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A certain deck of cards contains 2 blue cards, 2 red cards, [#permalink]
19 Jul 2004, 11:31

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A certain deck of cards contains 2 blue cards, 2 red cards, 2 yellow cards, and 2 green cards. If two cards are randomly drawn from the deck, what is the probability that they will both are not blue?

A certain deck of cards contains 2 blue cards, 2 red cards, 2 yellow cards, and 2 green cards. If two cards are randomly drawn from the deck, what is the probability that they will both are not blue?

The possibility that the first one isn't blue = 6/8 = 3/4
The possibility that the second one isn't blue is = 5/7

--->the probability that they will both are not blue = 3/4*5/7 = 15/28 _________________

"Life is like a box of chocolates, you never know what you'r gonna get"

the answer, 15/28, answers the question: "what is the probability that neither card is blue?"

This isn't a trick question, it's just not worded right for the answer desired. The question says, "what is the probability that both will not be blue"? In probability speak, that means together. It doesn't eliminate the possibilty of having a blue card with a different color card.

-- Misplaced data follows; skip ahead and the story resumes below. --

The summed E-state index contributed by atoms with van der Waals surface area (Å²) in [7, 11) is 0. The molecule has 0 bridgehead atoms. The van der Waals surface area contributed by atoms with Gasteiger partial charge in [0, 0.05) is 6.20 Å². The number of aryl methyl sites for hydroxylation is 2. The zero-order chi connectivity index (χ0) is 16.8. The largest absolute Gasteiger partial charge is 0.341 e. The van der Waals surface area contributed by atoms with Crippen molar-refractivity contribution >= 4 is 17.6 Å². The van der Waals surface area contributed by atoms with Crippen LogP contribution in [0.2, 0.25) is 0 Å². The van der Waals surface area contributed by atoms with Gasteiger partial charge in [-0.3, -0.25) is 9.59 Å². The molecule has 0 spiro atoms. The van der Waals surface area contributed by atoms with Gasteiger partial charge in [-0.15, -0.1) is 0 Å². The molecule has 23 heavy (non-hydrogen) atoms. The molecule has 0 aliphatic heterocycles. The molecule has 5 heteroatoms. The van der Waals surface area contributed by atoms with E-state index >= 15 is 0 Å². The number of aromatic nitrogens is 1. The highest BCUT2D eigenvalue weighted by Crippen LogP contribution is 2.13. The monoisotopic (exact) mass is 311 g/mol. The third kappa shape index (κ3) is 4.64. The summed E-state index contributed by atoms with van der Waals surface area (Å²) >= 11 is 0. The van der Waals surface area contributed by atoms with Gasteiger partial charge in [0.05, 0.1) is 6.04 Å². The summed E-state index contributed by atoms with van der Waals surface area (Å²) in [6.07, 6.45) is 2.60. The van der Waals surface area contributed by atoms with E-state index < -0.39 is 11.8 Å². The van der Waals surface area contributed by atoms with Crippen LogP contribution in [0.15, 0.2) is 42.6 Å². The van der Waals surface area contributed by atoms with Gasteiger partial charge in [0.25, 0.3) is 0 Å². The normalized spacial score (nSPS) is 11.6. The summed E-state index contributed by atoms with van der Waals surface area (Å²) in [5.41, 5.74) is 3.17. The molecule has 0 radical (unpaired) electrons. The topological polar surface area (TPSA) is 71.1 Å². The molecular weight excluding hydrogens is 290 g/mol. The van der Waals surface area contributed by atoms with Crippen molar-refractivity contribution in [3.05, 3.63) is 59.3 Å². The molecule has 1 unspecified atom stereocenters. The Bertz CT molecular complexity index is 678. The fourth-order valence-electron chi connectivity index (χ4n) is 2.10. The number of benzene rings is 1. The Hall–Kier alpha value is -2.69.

Again, the GMAT will not be this ambiguous. If we can sit here and argue about a question, it won't be on the test. The GMAT doesn't ever want to leave open the possibility that someone would contest a question. They make them rock solid, even if they're confusing.

That said, many books on the market have no such policy. So if you get a princeton review book, a kaplan book, an arco book, or any other book that someone is publishing once a year to try to cash in on the GMAT craze, where the ramifications of publishing a bad question aren't so heavy, expect questions with ambiguous solutions.